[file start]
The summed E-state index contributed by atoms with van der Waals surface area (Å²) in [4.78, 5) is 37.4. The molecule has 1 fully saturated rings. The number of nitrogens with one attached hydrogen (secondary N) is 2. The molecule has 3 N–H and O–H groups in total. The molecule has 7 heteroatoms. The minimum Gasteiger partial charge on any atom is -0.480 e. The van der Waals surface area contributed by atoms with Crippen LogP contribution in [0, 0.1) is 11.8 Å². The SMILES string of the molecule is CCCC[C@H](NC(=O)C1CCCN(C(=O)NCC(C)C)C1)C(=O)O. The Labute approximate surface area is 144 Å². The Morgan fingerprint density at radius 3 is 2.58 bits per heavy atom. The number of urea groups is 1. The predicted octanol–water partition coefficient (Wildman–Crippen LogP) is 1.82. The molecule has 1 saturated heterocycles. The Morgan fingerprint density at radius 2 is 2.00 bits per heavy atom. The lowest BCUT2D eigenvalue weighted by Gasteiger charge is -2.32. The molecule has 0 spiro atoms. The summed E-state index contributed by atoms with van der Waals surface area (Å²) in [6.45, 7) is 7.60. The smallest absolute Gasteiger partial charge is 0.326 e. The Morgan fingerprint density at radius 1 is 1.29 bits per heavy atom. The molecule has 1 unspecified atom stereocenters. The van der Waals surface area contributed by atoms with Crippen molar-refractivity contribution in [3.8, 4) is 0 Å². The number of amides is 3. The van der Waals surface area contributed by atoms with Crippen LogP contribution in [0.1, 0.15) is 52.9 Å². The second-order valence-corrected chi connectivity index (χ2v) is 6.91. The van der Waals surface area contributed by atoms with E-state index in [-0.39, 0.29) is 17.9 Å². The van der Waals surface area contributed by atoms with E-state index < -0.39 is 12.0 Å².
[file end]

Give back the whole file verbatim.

The summed E-state index contributed by atoms with van der Waals surface area (Å²) in [4.78, 5) is 37.4. The molecule has 1 fully saturated rings. The number of nitrogens with one attached hydrogen (secondary N) is 2. The molecule has 3 N–H and O–H groups in total. The molecule has 7 heteroatoms. The minimum Gasteiger partial charge on any atom is -0.480 e. The van der Waals surface area contributed by atoms with Crippen LogP contribution in [0, 0.1) is 11.8 Å². The SMILES string of the molecule is CCCC[C@H](NC(=O)C1CCCN(C(=O)NCC(C)C)C1)C(=O)O. The Labute approximate surface area is 144 Å². The Morgan fingerprint density at radius 3 is 2.58 bits per heavy atom. The number of urea groups is 1. The predicted octanol–water partition coefficient (Wildman–Crippen LogP) is 1.82. The molecule has 1 saturated heterocycles. The Morgan fingerprint density at radius 2 is 2.00 bits per heavy atom. The lowest BCUT2D eigenvalue weighted by Gasteiger charge is -2.32. The molecule has 0 spiro atoms. The summed E-state index contributed by atoms with van der Waals surface area (Å²) in [6.45, 7) is 7.60. The smallest absolute Gasteiger partial charge is 0.326 e. The Morgan fingerprint density at radius 1 is 1.29 bits per heavy atom. The molecule has 1 unspecified atom stereocenters. The van der Waals surface area contributed by atoms with Crippen molar-refractivity contribution in [3.8, 4) is 0 Å². The number of amides is 3. The van der Waals surface area contributed by atoms with Crippen LogP contribution in [0.1, 0.15) is 52.9 Å². The second-order valence-corrected chi connectivity index (χ2v) is 6.91. The van der Waals surface area contributed by atoms with E-state index in [-0.39, 0.29) is 17.9 Å². The van der Waals surface area contributed by atoms with E-state index < -0.39 is 12.0 Å².